Rosh Hashanah 5770

The great mystic and visionary, Rebbe Nachman of Breslov, emphasizes the importance of doing teshuvah (self-transforming practices) in order to complete and enhance our preliminary attempts at teshuvah. In doing so, according to a Talmudic teaching, we can reap the benefits of two worlds, “olam ha-zeh” (this world) and “olam ha-ba” (the world that is coming). This can be understood in several ways. First is the foundational teaching that whatever we do to reflect on our deficiencies and to correct them always arises from the specific perspective of our current level of development. Since every perspective is itself relative and provisional in regard to yet higher possibilities, we need to see beyond any sense of present attainment and begin to envision what still lays ahead, “the world that is coming.” In this way, we can transform our self-transforming into something even more evolved.

The old-paradigm approach to teshuvah places particular emphasis on refinement and improvement of the “individual self” and its relationship to other “individual selves.” That is the teshuvah of “olam ha-zeh” (this world) and has served us well within the parameters of previously established levels of consciousness. But what of the teshuvah of “olam ha-ba” (the world that is coming)? To begin to attract the future, we need to turn ourselves in the direction of a more evolved self-model. We can think of this turning as a shift in awareness from thinking of ourselves as separate, rigidly defined, particulate selves with distinct borders to bringing into greater clarity a sense of ourselves as inter-active, inter-dependent, co-creating waves equally participating in the Ocean of Totality (YHVH).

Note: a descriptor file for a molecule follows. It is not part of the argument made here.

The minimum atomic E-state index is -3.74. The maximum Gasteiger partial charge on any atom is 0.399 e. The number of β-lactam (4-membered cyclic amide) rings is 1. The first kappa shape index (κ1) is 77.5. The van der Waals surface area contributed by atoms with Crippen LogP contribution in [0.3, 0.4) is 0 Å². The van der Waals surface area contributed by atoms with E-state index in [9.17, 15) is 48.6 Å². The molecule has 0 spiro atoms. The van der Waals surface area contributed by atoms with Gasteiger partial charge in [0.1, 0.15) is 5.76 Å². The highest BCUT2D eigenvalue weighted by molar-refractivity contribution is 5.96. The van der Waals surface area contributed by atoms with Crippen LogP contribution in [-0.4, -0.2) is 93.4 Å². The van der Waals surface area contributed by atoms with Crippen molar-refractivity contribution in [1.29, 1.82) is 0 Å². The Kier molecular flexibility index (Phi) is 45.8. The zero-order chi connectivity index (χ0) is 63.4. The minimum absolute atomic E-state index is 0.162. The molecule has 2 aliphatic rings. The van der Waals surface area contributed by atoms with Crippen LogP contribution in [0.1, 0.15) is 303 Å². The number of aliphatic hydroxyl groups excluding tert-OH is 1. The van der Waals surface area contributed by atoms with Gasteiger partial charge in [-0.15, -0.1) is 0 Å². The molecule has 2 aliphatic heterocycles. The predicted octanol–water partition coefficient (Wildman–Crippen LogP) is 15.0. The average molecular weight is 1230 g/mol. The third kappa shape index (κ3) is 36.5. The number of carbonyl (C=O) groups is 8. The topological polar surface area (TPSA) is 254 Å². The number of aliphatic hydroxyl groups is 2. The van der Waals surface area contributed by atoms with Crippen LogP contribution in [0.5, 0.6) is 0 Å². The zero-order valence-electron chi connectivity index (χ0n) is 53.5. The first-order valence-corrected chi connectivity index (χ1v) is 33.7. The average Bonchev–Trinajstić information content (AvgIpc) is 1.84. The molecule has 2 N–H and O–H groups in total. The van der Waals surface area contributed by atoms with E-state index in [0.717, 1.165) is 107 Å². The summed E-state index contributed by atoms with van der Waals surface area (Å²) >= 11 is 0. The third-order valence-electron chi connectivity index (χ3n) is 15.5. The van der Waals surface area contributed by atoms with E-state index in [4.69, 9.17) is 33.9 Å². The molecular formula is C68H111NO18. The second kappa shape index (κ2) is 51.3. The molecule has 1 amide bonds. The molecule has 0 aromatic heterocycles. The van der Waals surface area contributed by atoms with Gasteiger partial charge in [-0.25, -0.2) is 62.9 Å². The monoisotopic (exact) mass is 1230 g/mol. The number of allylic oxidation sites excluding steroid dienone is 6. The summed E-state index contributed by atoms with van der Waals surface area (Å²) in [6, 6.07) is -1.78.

Teshuvah on teshuvah (correcting our correction) is not another level of the teshuvah of self-criticism and seeking forgiveness for the uncomfortable and regrettable effects of our apparent and isolated particularity (which remains nevertheless a necessary precondition for most of us). Rather it is an unfolding, embracing, turning beyond mere particularity towards recognition of the way(s) that we are already present within the Great Ocean within which we are all inter-participatory waves.

In Elul, the focus is on preliminary, particulate teshuvah, ridding ourselves of the tired, old, and outmoded selves of “olam ha zeh.” To enter the new paradigm of the New Year, we need to turn ourselves towards the higher teshuvah of “olam ha-ba” (the world that is coming). This means deeply focusing on a vision of a future in which our wave-like selves will literally be our “second-nature.” In this way, as we turn towards Rosh Hashanah, the “Head” of the New Year, we can refine our “Mochin” (high-command consciousness) toward greater awareness of the “world that is coming.”

I wish you all great success in the practice of recognizing and releasing into the most positive future form of the Divine Dreaming that is already present within our presence. May we have greater success in this coming New Year in cooperatively creating greater awareness of the ever-changing harmonies and melodies of all dancing wave-selves that collectively contribute to the incomparable beauty of the Ocean of Be-ing.

May you be written and sealed immediately in the Book of Life for the good that is coming.


Reb Miles